“The way we’ve structured it now is, in our opinion, the cleanest way to set it up and cleanest in terms of the least potential for conflicts of interest. So that was definitely a factor that we took heavily into account.”
F&C currently still manages the entire Vervoer portfolio, with the exception of a Dutch direct real estate portfolio which is managed domestically. Whether F&C will continue to manage any of the portfolio is an open question, says Groenendijk. “We’re still studying the path on how to transition certain parts of the portfolio. If Goldman thinks that they (ie, F&C) are very good in a certain asset class and they were hired as the best manager then we would have no objection whatsoever. Goldman is free to hire anybody that they feel comfortable with.”
As fiduciary manager, GSAM’s global manager strategies team will be responsible for overseeing the overall portfolio and realising a better risk-return profile. The areas of responsibility of this team and of Pensioenfonds Vervoer’s executive office are clearly delineated, says Groenendijk: “They will make the manager decisions and we will make the strategic decisions in terms of which asset classes to invest in, how much to invest in each asset class, and how much risk to take.”
GSAM will also be providing general advice to Pensioenfonds Vervoer on risk budgeting, benchmarking and managing active risk. “Risk budgeting advice is important, and will become more important as they get to handle larger chunks of the portfolio,” says Groenendijk.
“Risk budgeting cannot be separated from the mandates that the fiduciary manager awards to the asset managers,” he says. “I may tell them, for example, that we have an overall tracking error budget of 200 basis points, and they will then come up with a proposed structure in which they might give the Japanese equities manager 4% tracking error while proposing more of an indexed structure for US securities.”
Yet any changes to the strategic asset allocation will have to wait until the end of the year. This is because industry-wide pension schemes are not allowed to change their strategic benchmark during the year. The regulation was introduced to ensure that the performance of industry-wide schemes could be compared.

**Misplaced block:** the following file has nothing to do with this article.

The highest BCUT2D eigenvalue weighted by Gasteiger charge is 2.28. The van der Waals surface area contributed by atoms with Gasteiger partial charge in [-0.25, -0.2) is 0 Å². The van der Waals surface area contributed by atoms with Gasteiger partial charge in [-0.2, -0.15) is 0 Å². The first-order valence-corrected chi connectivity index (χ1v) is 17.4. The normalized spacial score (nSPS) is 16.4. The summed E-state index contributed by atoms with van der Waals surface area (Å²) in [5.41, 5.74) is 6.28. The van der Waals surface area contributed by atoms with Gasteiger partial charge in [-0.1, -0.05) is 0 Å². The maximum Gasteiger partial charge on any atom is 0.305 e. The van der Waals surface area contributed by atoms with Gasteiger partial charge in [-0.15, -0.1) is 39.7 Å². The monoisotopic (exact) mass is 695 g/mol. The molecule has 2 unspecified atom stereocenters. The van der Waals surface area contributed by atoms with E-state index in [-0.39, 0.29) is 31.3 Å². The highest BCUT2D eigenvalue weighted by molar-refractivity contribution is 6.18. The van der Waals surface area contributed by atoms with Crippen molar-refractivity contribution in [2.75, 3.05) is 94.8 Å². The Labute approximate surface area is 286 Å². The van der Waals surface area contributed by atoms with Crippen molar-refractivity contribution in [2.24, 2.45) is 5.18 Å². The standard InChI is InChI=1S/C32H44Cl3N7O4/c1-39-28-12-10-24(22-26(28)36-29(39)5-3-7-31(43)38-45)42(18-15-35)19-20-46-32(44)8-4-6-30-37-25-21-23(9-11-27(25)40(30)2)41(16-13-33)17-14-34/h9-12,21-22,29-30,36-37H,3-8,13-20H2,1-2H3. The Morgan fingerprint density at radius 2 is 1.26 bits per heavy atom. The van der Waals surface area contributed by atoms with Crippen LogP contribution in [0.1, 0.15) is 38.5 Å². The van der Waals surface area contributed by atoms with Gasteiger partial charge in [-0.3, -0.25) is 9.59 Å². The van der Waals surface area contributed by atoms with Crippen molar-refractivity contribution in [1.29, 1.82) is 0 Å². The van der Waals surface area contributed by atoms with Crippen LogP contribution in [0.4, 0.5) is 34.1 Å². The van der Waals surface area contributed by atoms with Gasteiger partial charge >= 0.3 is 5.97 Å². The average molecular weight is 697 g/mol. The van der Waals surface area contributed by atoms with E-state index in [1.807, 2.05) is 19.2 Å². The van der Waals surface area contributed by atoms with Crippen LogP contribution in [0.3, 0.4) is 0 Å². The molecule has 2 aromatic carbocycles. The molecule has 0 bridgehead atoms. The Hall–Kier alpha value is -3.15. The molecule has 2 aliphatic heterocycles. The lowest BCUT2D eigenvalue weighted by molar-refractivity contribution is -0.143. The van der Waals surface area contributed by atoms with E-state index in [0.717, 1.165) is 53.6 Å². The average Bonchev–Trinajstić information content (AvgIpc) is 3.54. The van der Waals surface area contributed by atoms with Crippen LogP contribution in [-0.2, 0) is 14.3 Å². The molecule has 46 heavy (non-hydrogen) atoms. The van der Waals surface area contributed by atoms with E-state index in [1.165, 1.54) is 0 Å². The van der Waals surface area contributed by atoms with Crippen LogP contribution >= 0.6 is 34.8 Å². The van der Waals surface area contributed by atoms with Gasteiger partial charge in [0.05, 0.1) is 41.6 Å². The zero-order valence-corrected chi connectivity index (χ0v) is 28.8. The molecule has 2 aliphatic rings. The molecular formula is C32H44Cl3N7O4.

“We are allowed to deviate somewhat but that would be a tactical deviation which is limited of course in the amount of risk that we can take,” says Groenendijk. “For strategy changes we will have to prepare them in the second half of this year and propose them to the board in order for them to come into effect next year.”
The switch from a single asset manager to a fiduciary manager presiding over a multi-manager structure will not necessarily lead to changes in the strategic asset allocation. Groenendijk says. “We will make changes not so much because there’s a change in management but because there might be changes in strategy that are sensible in themselves, without taking into account who is actually going to manage the money.”
Other, external factors are likely to lead to changes, says Groenendijk. “We’ll have new pensions regulation in the Netherlands next year so that will have an effect on the portfolio. We also still have a sizeable Dutch equity portfolio which looks somewhat old-fashioned in an integrated EU. These could be changes that will be pretty easy to incorporate.
“And like every pension fund, we are constantly looking at new asset classes and I’m going to have to judge whether it is worthwhile to invest in assets like infrastructure, private equity and commodities.” Vervoer has structured the way it rewards its fiduciary manager to encourage outperformance, he says. “The fiduciary manager will receive a fiduciary base fee, or management fee, and they will also be rewarded on the basis of their outperformance. So, for example, if the whole fund was under their responsibility, their benchmark would be the policy portfolio, the passively managed, benchmark portfolio. They would then be rewarded on the basis of how much they outperformed that portfolio.”
In turn, the fiduciary manager will be encouraged to negotiate competitive fees with the asset managers that they select.
“One of the reasons why we based our measure of outperformance on performance after the costs of the underlying manager fees was to incentivise the fiduciary manager to negotiate tough fees with the underlying managers,” says Groenendijk.
Fiduciary managers, like asset managers, are only as good as their last investment decision, and GSAM, like the asset managers they hire, are technically on a day’s notice of dismissal, says Groenendijk. “We always work with contracts that can be terminated on a 24 hour notice, although there might be certain asset classes at some point in time, like hedge funds or private equity, which you can’t get rid of in 24 hours because of lock-up periods. But as a general principle it’s all on a 24 hours notice basis.”
Yet the arrangement with GSAM is likely to remain in place for the foreseeable future, he says. “I don’t expect us to revisit our decision every two weeks, but it is always good to keep people on their toes and to once in a while look at how things are. And they’ll definitely have to come up with a good performance in order to keep the mandate for a long time.”
And he is confident they will deliver: “We believe we have found a fiduciary management partner who has the skill set to manage and oversee our pension fund for many years. Trust, continuity and deep expertise are the keys to any fiduciary management partnership and we believe that together Vervoer and GSAM will be able to deliver the returns within the risk framework our pension fund requires.”
Groenendijk suggests that Pensioenfond Vervoer’s business model could provide a model for medium and small pension schemes in the Netherlands, currently languishing under the weight of new impending regulations.
“I strongly believe that this is a good model, and we are presenting this as a way to go forward. It’s very hard to get good, talented people in Holland for in-house management of portfolios. If you want to do good manager selection you need a number of people to do that on a professional basis. This seems to me a pretty efficient way of managing money.”